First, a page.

McDonald’s CEO Don Thompson steps down: He couldn’t turn the chain around.

McDonald’s CEO Steps Down After String of Spectacular Failures

McDonald’s CEO Steps Down After String of Spectacular Failures

Moneybox
A blog about business and economics.
Jan. 28 2015 6:46 PM

McDonald’s CEO Steps Down After String of Spectacular Failures

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Thompson couldn’t turn it around.

Photo by Justin Sullivan/Getty Images

McDonald’s President and CEO Don Thompson, who spent nearly 25 years at the company, who was elevated to french-fry commander-in-chief in July 2012 when share prices were high and sales were strong, who brought with him a strong track record in U.S. operations but limited experience overseas, who has led McDonald’s to five straight quarters of decline and its worst monthly sales in more than a decade, who presided while the chain suffered a tainted meat scandal in China, who similarly oversaw one public relations disaster after another with striking fast-food workers, who suffered a potentially disastrous employment ruling at the hands of the National Labor Relations Board, who presumably OK’d the terrifying makeover of Ronald McDonald, who also presumably OK’d the company’s equally questionable transparency campaign with TV personality Grant Imahara, is stepping down effective March 1, McDonald’s announced on Wednesday.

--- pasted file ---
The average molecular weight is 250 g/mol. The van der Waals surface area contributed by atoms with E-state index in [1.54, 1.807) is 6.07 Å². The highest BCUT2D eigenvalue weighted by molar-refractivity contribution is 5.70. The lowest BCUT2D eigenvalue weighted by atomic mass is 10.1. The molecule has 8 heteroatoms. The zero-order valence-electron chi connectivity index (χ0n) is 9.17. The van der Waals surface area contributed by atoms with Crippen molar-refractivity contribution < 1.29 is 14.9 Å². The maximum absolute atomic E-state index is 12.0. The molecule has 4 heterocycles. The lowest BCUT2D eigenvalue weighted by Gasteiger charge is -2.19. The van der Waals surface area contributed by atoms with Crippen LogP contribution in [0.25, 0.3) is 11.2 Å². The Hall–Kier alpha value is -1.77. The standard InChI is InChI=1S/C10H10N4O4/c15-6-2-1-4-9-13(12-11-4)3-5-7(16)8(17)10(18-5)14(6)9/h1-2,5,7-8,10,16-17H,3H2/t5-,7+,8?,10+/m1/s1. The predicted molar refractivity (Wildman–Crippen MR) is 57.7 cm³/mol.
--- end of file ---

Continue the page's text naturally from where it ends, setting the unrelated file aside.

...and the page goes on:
Thompson will be replaced in both his roles by Steve Easterbrook, McDonald’s former senior executive vice president and chief brand officer. Easterbrook will be charged with helping turn around a fast-food brand that has been beleaguered by consumer skepticism and negative imagery, tumbling revenue, and global declines in foot traffic. He will also have to fend off the red-hot fast-casual sector and chains like Five Guys and Panera and Chipotle (especially Chipotle) that are rapidly consuming the market share of their older fast-food predecessors. All this, perhaps, under the auspices of McDonald’s new and tragically modified slogan “Lovin’ Beats Hatin.’ ”

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In short, not a great run for Thompson. But hey—at least he wasn’t the one who decided to sell the McDonald’s stake in Chipotle.

Alison Griswold is a Slate staff writer covering business and economics.